SHV is a privately held company and wishes to remain so. SHV is a decentralised company. Great trust is placed in our people in the field. This decentralisation provides an excellent opportunity for individual development. Mutual respect and trust provide the basis for happiness at work. SHV's most important values are integrity and loyalty. Integrity means being honest, genuine, and totally open in communications about all matters that concern the company. Good news may travel slowly, bad news should travel quickly. Loyalty means putting your best effort into your work for the company and its development. Based on the integrity and loyalty of our people, SHV wishes to continue to grow both for the benefit of our shareholders, our employees, and for the well-being of the society in which we live and work.
SHV Holdings N.V. is one of the Netherlands' largest private companies. The family-owned concern serves a holding company for its interests in liquid petroleum gas, wholesale foods and consumer goods, private equity, recycling materials and products, and oil and gas exploration. Paris-based SHV Gas overseas the company's LPG interests, with operations in 23 countries, under the Primagaz, Calor, and other names. Makro represents the group's interests in the wholesale cash-and-carry market, focused on the Southeast Asian and South American markets (the company sold its European chain to Germany's Metro in the 1990s). NPM Capital is SHV's equity investment arm, with a focus on European venture capital investments. The company also owns one of the world's largest recycling businesses, through U.S.-based David J. Joseph Company and TSR, in Germany, formerly part of the Thyssen group. Lastly, SHV has been involved in the oil and gas exploration business off the Netherlands' coastline through Dyas, a "non-operator" that provides investment and partnership to other companies. SHV Holdings is owned by the Fentener van Vlissingen family, which remains committed to the company's privately owned status. The company's exposure to slumping South American currencies caused its sales to drop to EUR 9.4 billion in 2002 (from 10.4 billion in 2001).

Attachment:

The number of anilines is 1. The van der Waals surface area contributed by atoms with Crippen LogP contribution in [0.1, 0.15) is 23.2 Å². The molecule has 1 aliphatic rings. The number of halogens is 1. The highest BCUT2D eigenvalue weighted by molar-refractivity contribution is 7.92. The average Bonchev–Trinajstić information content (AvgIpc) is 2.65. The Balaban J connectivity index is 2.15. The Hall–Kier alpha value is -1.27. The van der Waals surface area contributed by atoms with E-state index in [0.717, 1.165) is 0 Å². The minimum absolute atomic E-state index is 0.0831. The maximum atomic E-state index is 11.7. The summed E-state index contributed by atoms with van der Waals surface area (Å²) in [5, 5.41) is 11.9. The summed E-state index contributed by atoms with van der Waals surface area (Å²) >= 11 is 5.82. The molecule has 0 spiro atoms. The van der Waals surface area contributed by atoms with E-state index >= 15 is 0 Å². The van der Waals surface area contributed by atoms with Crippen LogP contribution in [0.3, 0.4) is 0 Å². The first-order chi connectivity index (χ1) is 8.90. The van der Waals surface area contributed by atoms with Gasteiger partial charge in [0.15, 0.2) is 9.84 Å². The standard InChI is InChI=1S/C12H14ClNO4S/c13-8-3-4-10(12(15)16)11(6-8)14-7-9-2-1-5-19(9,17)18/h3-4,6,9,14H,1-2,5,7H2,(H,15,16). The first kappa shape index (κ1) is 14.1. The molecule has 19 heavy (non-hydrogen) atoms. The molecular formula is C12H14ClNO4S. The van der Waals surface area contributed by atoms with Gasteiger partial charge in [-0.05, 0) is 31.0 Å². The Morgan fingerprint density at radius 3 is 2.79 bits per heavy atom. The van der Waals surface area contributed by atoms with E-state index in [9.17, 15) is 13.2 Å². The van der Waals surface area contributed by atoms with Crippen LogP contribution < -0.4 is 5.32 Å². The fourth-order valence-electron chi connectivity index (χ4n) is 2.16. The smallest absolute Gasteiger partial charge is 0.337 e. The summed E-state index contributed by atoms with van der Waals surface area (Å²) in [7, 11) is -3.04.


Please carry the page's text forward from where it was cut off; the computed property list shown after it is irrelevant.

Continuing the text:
Coal Cartel at the Turn of the Century
The Fentener van Vlissingen family was already one of the Netherlands' most prominent coal trading families when, together with eight other Dutch trading families, it formed the Steenkolen Handels-Vereeniging ("Coal Trading Association") in Utrecht in 1896. A number of the original partners in SHV had been active in the coal trade since the 18th century. In addition to the formation of SHV, the families formed bonds through a number of marriages--this was the case, for example, between the Fentener van Vlissingen and van Beuningen families, which gained control of the SHV by the beginning of World War II.
In 1904, SHV acquired the exclusive trading rights for the coal produced by the Rheinisch-Westfälisches Kohlen Syndikat, which controlled the important Ruhr region coal production. Two years later, the SHV gained the exclusive rights to coal transports along the Netherlands' inland waterways, including the Rhine river, setting up the first of its subsidiary businesses to conduct those operations. SHV inland waterways fleet, later regrouped under the name Nederlandsche Rijnvaart Vereniging, grew into the world's largest by the 1950s.